Neighbors might think they're holier-than-thou, but this House in a Church along the river De Rotte in Rotterdam is a beautiful example of adaptive reuse. The 1930's church had ended its career as a religious sanctuary and was being used as a garage for fixing and selling cars before a family came along and wanted to transform it. With the help of Ruud Visser Architects and Peter Boer, the church was adapted into a home fit for a family of four.
The original church was a voluminous building with a high roof lined with beautiful wood paneling and a choir platform on one side with two dormer windows. In total, the volume of the church was 3,000 cubic meters, which is around 6 times larger than the average family home in the area. The volume was far grander than the family needed, but there was no need to tear the building down as it was in good working order, so Ruud Visser Architects set out to design a ‘luxurious house of normal measurements.’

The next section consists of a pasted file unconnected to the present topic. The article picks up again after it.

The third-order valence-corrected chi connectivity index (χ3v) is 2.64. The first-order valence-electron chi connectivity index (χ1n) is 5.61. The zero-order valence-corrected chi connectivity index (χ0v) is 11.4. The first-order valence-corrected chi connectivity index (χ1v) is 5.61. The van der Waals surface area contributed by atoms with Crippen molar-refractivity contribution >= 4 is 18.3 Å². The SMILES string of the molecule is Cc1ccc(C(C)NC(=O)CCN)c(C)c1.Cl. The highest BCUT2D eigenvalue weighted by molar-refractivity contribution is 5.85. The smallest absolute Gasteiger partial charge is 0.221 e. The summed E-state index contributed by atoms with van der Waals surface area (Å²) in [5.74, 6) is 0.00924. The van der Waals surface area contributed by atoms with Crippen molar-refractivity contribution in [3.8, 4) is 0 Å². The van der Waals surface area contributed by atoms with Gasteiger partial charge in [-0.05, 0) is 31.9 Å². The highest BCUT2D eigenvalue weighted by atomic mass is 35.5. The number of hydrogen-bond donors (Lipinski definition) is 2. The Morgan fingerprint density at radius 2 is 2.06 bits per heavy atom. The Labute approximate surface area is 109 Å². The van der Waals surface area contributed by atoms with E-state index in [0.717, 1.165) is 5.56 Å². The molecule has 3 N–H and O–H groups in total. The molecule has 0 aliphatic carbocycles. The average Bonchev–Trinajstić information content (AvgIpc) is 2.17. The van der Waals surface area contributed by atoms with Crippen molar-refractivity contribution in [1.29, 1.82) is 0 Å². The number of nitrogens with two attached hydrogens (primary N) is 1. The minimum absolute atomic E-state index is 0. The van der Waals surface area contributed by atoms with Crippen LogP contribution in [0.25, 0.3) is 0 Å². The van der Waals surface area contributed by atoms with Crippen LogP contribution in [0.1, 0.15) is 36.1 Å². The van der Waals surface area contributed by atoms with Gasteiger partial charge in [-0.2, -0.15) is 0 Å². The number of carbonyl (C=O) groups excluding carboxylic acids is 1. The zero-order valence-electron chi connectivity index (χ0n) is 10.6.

A new house was built inside the church and situated as an independent object with three stories contained within the volume. The entire church is left open on the river side, which allows light to stream in through the dormer windows as well as the brand new floor-to-roof windows and sliding glass doors. The living space is located on the bottom floor and then two more floors are stacked on top, but the edges never touch the sides of the walls or the roof of the church.
Images © René de Wit